Eerie humor

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In my feature on Between the Devil and the Deep Blue Sea, I draw comparisons between it and Steven Millhauser's new short story collection, Dangerous Laughter. There seems to be a wonderful symbiosis between the gothic stage antics of 1927 (the name of the theater company) and Millhauser's charming and surreal narratives around which looms the specter, as he says in one story, of "terrible knowledge." In particular, they both seem to explore the comedic, and sometimes emotional, charge peculiar to the nature of representation. Sometimes it's moving and funny; sometimes it's moving and disturbing.

In exploring what's real and representations of what's real, 1927 keeps audiences from coming to solid conclusions about the constructed universe they are seeing. As long as it's imaginary, it's all right to laugh. But what happens when it doesn't seem imaginary anymore? What then?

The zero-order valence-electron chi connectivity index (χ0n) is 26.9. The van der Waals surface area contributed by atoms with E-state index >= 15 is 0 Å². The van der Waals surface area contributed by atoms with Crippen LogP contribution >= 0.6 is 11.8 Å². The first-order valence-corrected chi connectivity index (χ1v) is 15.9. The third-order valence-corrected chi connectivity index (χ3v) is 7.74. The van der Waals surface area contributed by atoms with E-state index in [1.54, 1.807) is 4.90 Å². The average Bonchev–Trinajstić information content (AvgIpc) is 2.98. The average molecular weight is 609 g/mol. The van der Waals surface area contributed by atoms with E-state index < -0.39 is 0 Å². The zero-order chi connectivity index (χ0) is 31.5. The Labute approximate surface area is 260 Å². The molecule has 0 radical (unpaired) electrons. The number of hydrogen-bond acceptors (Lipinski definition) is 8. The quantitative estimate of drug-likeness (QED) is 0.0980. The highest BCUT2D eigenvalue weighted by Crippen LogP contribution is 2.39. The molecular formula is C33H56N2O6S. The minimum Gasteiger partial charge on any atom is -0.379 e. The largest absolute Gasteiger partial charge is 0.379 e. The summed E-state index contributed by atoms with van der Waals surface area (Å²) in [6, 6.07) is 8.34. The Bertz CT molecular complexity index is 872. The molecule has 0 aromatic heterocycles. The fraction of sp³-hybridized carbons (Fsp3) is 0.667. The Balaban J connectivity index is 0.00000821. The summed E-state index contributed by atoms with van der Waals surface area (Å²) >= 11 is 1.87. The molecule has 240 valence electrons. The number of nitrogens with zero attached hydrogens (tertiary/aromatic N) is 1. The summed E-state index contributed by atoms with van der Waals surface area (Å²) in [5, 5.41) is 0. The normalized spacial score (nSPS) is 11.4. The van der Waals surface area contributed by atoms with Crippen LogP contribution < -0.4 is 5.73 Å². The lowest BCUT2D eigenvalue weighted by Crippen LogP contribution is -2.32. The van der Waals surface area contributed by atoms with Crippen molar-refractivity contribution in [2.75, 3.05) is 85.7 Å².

Suzanne Andrade [director of the show] says audiences feel safe when the action is happening

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on a screen. She suggests there's security in the knowledge that our experience is merely an illusion. But when that knowledge comes into doubt, as when characters "step out" of movie screens, or when characters erase each other with red handkerchiefs, that insecurity can be unsettling — funny but also disturbing.

"There's something eerie about it," Andrade says, of piercing the veil of illusion. "For us, there's an opportunity for something clever and tricksy."

I can't wait to see this on Saturday.

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